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Back to School!

Back to school shout the news headlines, as children in England prepare to start a new Autumn term. But if our experience is anything to go by, many teachers and school leaders have been working throughout August.  Red Potato have been working with secondary (high) schools in Hertfordshire on a follow up to the East and North Herts NHS AGM and also the next Welwyn Hatfield Dragons Apprentice Challenge -more on both these initiatives in the next few weeks.

This post is about a school consultation we conducted with Presdales School.  We undertook a survey of staff at the Secondary School in Hertfordshire on behalf of the school Governors.  The survey consisted of online and paper based questionnaires which were completed by members of staff.  We worked with the school to make sure the questions followed a natural sequence and were not open to misinterpretation.  We were pleased to have secured a near 100% response rate.  Following the survey we produced Executive level reports which the school has used to inform future business strategy.

Here is what the School Governors said about this project:

“We liked the way in which Red Potato worked with us to make sure we achieved our aims and objectives. Red Potato worked with us to ensure the survey and consultation effectively contributed to the overall business strategy”.

We’d like to thank all the teachers, staff and school leadership teams who have worked with Red Potato during this summer and we wish you all good luck with next term!

Don't-go-to-school-teacher

Welwyn Hatfield Alliance

Welwyn Hatfield

The Welwyn Hatfield Alliance (LSP) is based in Hertfordshire, England.  Members of the Alliance include key public sector organisations, businesses, community groups and voluntary groups who have a shared vision: to improve the quality of life for all in Welwyn Hatfield.

Welwyn Hatfield Borough Council has a key role in economic development and supporting the Welwyn Hatfield Alliance.  The focus of the council is to provide strong community leadership.   This includes helping local people to compete for local jobs and supporting local business at a time when demand for services has increased and budgets are under pressure.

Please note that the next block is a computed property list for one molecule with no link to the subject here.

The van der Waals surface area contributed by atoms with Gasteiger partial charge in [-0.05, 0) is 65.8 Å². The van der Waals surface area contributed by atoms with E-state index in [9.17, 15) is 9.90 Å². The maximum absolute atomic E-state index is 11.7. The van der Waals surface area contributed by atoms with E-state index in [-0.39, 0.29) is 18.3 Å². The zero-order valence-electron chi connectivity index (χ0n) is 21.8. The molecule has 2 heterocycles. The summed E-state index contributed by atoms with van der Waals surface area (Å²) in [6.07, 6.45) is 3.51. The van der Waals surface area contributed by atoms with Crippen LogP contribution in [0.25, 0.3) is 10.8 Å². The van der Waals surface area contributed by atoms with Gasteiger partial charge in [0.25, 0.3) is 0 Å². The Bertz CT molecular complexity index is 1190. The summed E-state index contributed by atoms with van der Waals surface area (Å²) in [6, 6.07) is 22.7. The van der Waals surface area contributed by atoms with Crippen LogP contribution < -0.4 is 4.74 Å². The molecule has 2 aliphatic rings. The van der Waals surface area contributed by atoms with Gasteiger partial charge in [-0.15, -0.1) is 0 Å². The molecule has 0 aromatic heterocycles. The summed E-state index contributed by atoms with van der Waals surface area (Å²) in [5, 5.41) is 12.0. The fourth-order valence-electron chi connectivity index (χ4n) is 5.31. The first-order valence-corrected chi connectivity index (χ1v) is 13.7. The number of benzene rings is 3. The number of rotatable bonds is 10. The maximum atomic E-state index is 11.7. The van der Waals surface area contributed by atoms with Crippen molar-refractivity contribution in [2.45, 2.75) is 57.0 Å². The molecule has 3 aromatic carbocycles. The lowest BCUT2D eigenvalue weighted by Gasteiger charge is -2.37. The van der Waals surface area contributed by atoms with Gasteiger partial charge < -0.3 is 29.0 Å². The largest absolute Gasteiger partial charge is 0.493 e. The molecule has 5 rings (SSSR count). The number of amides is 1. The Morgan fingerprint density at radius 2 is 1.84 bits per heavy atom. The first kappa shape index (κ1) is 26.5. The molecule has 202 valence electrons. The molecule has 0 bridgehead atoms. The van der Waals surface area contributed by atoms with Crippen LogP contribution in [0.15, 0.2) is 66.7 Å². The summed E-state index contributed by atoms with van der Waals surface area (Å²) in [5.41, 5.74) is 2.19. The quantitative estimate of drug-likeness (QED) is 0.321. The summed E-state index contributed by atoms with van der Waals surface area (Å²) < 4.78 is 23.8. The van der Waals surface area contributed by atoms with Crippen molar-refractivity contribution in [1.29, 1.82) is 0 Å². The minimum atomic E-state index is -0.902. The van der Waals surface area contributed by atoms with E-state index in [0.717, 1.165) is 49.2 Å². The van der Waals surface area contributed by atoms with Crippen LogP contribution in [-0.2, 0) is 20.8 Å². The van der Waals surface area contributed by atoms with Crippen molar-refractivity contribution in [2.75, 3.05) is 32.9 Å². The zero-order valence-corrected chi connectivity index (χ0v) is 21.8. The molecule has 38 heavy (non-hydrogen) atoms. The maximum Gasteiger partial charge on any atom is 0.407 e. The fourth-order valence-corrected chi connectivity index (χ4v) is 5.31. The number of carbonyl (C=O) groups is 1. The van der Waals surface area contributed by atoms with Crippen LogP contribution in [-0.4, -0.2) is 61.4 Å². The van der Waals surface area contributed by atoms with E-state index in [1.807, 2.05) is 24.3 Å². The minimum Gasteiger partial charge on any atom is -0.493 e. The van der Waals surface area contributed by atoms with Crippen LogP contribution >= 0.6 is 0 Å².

Welwyn Hatfield Council selected Red Potato to develop a 12 month work programme which would attract the involvement of local partners such as Colleges, Housing Trusts, DWP and the LEP. Red Potato project managed the work programme, including coordinating partnership work, communicating progress and demonstrating long term outcomes.

“Red Potato enabled the work programme to happen; by ensuring we stuck to our original vision, building strong relationships with the partners, and communicating with clarity”
Chris Conway Director of Strategy and Development, Welwyn Hatfield Council

Herts Action on Disability (HAD)

HAD
 HAD is a charity which helps older and disabled people to lead an independent life. HAD Occupational Therapists work closely with clients to diagnose mobility issues. Disabled and older people can attend the HAD Chair Clinic to assess their mobility.HAD wanted to promote the Chair Clinic to a wider audience and chose Red Potato to produce a video to show how the service helps people. Red Potato were chosen by HAD because of their track record in partnership working, understanding of the HAD objectives and flexibility.
“Red Potato worked in partnership with HAD to produce a video to promote our chair clinic service and has helped us with market research to support our social enterprise ambitions. We were pleased with the way Red Potato worked with HAD to help deliver our community engagement and partnership objectives” Annabelle Waterford, Chief Executive HAD
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Why I don’t like “Focus Groups”

Well the original idea was a good one, but I think the phrase “focus group” has become debased such that sometimes it can be code for getting a group of people together to legitimise a decision  – policy based evidence.

Effective engagement takes time, needs to be authentic and use different methods to attract different views.    Think again about “Hard to Reach”.   How well represented are white men, aged between 30 and 50 who are in work in consultation meetings, how do make your services relevant to a single working mother juggling work, school and home?   Not easy questions, but authentic engagement is not a quick fix either.

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The reason for consultation

The Consultation Institute provides a useful glossary entry on “consultation”

It says consultation is “The dynamic process of dialogue between individuals or groups, based upon a genuine exchange of views and with the objective of influencing decisions, policies or programmes of action”  

The quote says “genuine exchange”  – how often have we been involved in consultation where there has been a “genuine exchange”.    One area where we could improve the relationship with local residents is by making that extra effort to go back and inform local people about the results of the consultation.   This goes beyond a “you said, we did” press release; it requires time and patience, but the benefit is that local people will feel their voice is being heard.